Buy Used
Used - Good See details
Price: £3.96

Have one to sell? Sell yours here
Sorry, this item is not available in
Image not available for
Image not available

Tell the Publisher!
I’d like to read this book on Kindle

Don't have a Kindle? Get your Kindle here, or download a FREE Kindle Reading App.

William Morris: A Life for Our Time [Paperback]

Fiona MacCarthy
4.5 out of 5 stars  See all reviews (8 customer reviews)

Available from these sellers.


Amazon Price New from Used from
Hardcover --  
Paperback £17.00  
Paperback, 6 Nov 2003 --  

Book Description

6 Nov 2003

Since his death in 1896, William Morris has come to be regarded as one of the giants of the nineteenth century. But his genius was so many-sided and so profound that its full extent has rarely been grasped. Many people may find it hard to believe that the greatest English designer of his time, possibly of all time, could also be internationally renowned as a founder of the socialist movement, and could have been ranked as a poet together with Tennyson and Browning.

With penetrating insight, Fiona MacCarthy has managed to encompass all the different facets of Morris's complex character, shedding light on his immense creative powers as artist and designer of furniture, fabrics, wallpaper, stained glass, tapestry and books, and as a poet, novelist and translator; his psychology and his emotional life; his frenetic activities as polemicist and reformer; and his remarkable circle of friends, literary, artistic and political.

Product details

  • Paperback: 800 pages
  • Publisher: Faber & Faber; New Ed edition (6 Nov 2003)
  • Language: English
  • ISBN-10: 0571174957
  • ISBN-13: 978-0571174959
  • Product Dimensions: 24.2 x 15.2 x 5 cm
  • Average Customer Review: 4.5 out of 5 stars  See all reviews (8 customer reviews)
  • Amazon Bestsellers Rank: 464,225 in Books (See Top 100 in Books)

More About the Author

Discover books, learn about writers, and more.

Product Description

About the Author

A well-known broadcaster and critic, Fiona MacCarthy established herself as one of the leading writers of biography in Britain with her widely acclaimed book Eric Gill, published in 1989. Her biography of Byron was described by A. N. Wilson as 'a flawless triumph' and William Morris won the Wolfson History Prize and the Writers' Guild Non-Fiction Award. She most recently published Last Curtsey, a memoir of her early life as a debutanteFiona is a Senior Fellow of the Royal College of Art, a Fellow of the Royal Society of Literature and an Hon. Fellow of Lady Margaret Hall, Oxford. She was awarded the OBE for services to literature in 2009.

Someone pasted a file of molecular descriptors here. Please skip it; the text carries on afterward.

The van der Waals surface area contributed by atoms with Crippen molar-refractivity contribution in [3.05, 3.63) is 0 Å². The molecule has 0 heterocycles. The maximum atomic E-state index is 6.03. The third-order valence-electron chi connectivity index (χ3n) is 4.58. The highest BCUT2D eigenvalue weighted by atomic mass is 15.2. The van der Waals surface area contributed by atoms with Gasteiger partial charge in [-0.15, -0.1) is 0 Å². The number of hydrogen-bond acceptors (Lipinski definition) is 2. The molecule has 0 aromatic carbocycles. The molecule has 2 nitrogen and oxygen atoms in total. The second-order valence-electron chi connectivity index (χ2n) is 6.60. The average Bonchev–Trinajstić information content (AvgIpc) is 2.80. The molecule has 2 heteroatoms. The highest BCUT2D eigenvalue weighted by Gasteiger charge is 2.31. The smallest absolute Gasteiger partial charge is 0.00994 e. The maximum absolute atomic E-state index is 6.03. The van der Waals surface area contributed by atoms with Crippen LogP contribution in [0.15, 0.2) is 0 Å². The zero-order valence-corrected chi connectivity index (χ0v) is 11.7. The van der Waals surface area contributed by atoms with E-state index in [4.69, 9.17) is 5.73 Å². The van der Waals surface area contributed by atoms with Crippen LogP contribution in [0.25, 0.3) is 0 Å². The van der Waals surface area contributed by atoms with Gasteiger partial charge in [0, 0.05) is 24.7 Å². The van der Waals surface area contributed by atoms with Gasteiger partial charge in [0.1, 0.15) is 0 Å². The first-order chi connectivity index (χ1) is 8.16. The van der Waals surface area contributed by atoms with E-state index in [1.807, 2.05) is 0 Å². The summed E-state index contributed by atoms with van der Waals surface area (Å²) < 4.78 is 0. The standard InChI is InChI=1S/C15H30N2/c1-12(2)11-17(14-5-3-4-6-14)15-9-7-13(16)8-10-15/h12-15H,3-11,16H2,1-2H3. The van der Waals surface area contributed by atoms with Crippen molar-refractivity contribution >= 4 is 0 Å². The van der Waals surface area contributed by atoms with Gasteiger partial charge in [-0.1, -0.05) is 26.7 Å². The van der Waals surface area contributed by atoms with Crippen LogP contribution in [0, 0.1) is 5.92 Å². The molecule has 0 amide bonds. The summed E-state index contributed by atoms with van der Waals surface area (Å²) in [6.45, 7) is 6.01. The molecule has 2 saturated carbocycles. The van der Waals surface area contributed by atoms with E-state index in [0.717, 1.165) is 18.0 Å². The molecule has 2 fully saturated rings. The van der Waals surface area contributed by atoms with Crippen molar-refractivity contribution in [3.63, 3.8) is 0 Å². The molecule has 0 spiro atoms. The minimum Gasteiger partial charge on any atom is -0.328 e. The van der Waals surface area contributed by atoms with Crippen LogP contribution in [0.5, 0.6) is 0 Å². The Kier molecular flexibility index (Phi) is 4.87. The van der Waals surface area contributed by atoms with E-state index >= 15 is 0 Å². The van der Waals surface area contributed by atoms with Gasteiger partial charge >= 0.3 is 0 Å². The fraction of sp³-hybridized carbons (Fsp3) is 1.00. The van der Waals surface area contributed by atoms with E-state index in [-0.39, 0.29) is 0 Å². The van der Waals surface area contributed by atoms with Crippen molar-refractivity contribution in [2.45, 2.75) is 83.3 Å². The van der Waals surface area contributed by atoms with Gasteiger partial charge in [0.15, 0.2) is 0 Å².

Sell a Digital Version of This Book in the Kindle Store

If you are a publisher or author and hold the digital rights to a book, you can sell a digital version of it in our Kindle Store. Learn more

What Other Items Do Customers Buy After Viewing This Item?

Customer Reviews

4.5 out of 5 stars
4.5 out of 5 stars
Most Helpful Customer Reviews
61 of 61 people found the following review helpful
5.0 out of 5 stars Multifarious Morris 9 Oct 2003
Fiona MacCarthy has excelled herself with this biography of William Morris. You could hardly ask for a greater wealth of material; clearly her research has been painstaking. But over and above the mere technicalities of being accurate and chronological, Fiona has created a very enjoyable read which quickly gets you very involved with the subject's often extremely complex life. The detail is prodigious, but never amounts to mere padding; on the contrary, it gives one an intimate picture of a passionate, industrious, inventive and vulnerable man whose numerous interests and enthusiasms invariably left him with too few hours in each day. If you thought you knew Morris, think again - there was so much more to the man than most would have surmised. I found the writing on his Icelandic preoccupations and his poetry particularly interesting, but there's social and sexual politics aplenty for those in need of them. Congratulations Fiona on an excellent book, one that I cannot imagine ever being eclipsed. A very worthwhile purchase.